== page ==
"The skeletons of long-dead animals lying on landscapes provide critical insight into our understanding of ecosystem history, especially how populations have changed," said the study's author, University of Chicago alumnus Joshua H. Miller, S.M.'05, PhD'09, a postdoctoral research fellow in biological sciences at Wright State University in Dayton, Ohio.
The study, published in the March 28 issue of PLoS ONE, presents data that Miller collected for his UChicago doctoral dissertation. His study provides a deeper context for the many disturbances that are altering ecosystems around the world, including global warming, overharvesting and habitat destruction."These changes result in population reductions and extinctions of some species, while others expand and invade new habitats and regions," Miller explained. "Most ecosystems have not been studied over long time spans — many decades at least — which hampers the ability of wildlife managers and other scientists to properly document or mediate these dramatic ecological changes."
Then he compared the numbers of specimens from each species documented in bones to surveys of the living populations.
Miller found that all the native species in the living community were recovered and that the order of species from most abundant to least abundant was similar for the bones and the living community. Species whose populations significantly diminished or expanded over the last 20 to 80 years were predictably over- or under-represented in the bones relative to the living community.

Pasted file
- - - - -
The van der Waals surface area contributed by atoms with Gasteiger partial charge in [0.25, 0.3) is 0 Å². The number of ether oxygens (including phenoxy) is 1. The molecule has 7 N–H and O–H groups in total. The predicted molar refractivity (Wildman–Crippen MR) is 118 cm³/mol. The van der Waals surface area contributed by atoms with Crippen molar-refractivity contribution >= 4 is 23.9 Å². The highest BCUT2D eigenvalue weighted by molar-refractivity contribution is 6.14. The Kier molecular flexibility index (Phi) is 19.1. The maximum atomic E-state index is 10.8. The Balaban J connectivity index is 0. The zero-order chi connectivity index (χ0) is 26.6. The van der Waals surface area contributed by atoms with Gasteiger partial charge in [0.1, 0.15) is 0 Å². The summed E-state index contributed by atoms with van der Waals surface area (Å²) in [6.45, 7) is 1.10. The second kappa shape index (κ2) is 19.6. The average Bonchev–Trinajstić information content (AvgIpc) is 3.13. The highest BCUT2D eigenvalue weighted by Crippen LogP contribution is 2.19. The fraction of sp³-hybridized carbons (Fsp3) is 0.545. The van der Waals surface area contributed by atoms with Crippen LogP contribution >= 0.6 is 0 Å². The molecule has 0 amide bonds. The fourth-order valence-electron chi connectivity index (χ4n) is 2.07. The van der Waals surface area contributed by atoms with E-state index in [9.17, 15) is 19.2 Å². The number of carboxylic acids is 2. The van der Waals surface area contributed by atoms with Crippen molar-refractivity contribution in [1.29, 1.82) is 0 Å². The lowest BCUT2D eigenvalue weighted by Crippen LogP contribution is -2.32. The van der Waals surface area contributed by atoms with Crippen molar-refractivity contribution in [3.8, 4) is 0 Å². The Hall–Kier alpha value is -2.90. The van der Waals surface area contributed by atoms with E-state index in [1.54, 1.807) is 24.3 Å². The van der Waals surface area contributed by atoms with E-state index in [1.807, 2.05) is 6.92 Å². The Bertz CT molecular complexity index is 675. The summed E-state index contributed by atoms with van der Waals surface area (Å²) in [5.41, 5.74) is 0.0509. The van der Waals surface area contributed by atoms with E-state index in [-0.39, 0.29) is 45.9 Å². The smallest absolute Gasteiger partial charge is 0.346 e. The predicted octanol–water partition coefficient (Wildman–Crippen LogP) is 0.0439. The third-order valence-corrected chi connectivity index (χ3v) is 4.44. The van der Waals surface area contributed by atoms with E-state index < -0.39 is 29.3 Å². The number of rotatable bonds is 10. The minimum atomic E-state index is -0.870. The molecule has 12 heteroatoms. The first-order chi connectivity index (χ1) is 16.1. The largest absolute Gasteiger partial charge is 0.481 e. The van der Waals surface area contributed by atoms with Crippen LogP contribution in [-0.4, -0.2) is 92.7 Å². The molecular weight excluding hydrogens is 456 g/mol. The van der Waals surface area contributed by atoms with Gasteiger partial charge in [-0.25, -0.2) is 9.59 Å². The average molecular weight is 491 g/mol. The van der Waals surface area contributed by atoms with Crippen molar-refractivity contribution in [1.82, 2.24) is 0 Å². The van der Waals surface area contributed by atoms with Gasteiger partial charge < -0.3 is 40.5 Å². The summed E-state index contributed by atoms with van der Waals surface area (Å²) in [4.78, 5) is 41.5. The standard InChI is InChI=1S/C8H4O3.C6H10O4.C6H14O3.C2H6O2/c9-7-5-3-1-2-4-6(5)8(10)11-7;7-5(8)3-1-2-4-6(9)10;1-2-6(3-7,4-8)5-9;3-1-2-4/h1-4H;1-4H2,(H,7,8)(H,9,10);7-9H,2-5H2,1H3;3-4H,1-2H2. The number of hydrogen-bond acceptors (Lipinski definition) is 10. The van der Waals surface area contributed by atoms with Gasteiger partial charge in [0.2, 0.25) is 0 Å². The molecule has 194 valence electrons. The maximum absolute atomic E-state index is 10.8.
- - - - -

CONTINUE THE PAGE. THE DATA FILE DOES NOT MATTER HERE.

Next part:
"Live elk were much more abundant in the 1990s than they are today," Miller said, "and the bones of Yellowstone feature far more elk than one would predict based on the current Yellowstone community."
Horses, which were replaced by cars as the dominant mode of transportation in Yellowstone in the early 1900s, also are readily found as skeletal remains. Radiocarbon dating confirmed that horse bones were generally remnants from when the cavalry controlled Yellowstone in the late 1800s to early 1900s.
In contrast to these ghosts of larger past populations, species that have recently increased in abundance (bison and the recently arrived mountain goat) are less common in the skeletal record than current living populations would predict. Overall, the bones of Yellowstone correlate well with the area's historical ecosystem and provide more detailed information about the historical community than can be acquired from only studying the ecosystem today.
"Bones provide a great tool for uncovering historical ecological data that allow us to put modern biodiversity in a broader temporal context," Miller said. "The living populations of Yellowstone have been studied for a long time and provide a great opportunity to test how well bones record species' histories. Now we can go the next step and use bone accumulations in regions we have only recently begun studying to obtain critical historical data and establish how ecosystems have changed over the last decades, century or even longer."
Miller's research also suggests that the ecological information contained in the fossil record may provide more biological details on extinct ecosystems than previously thought.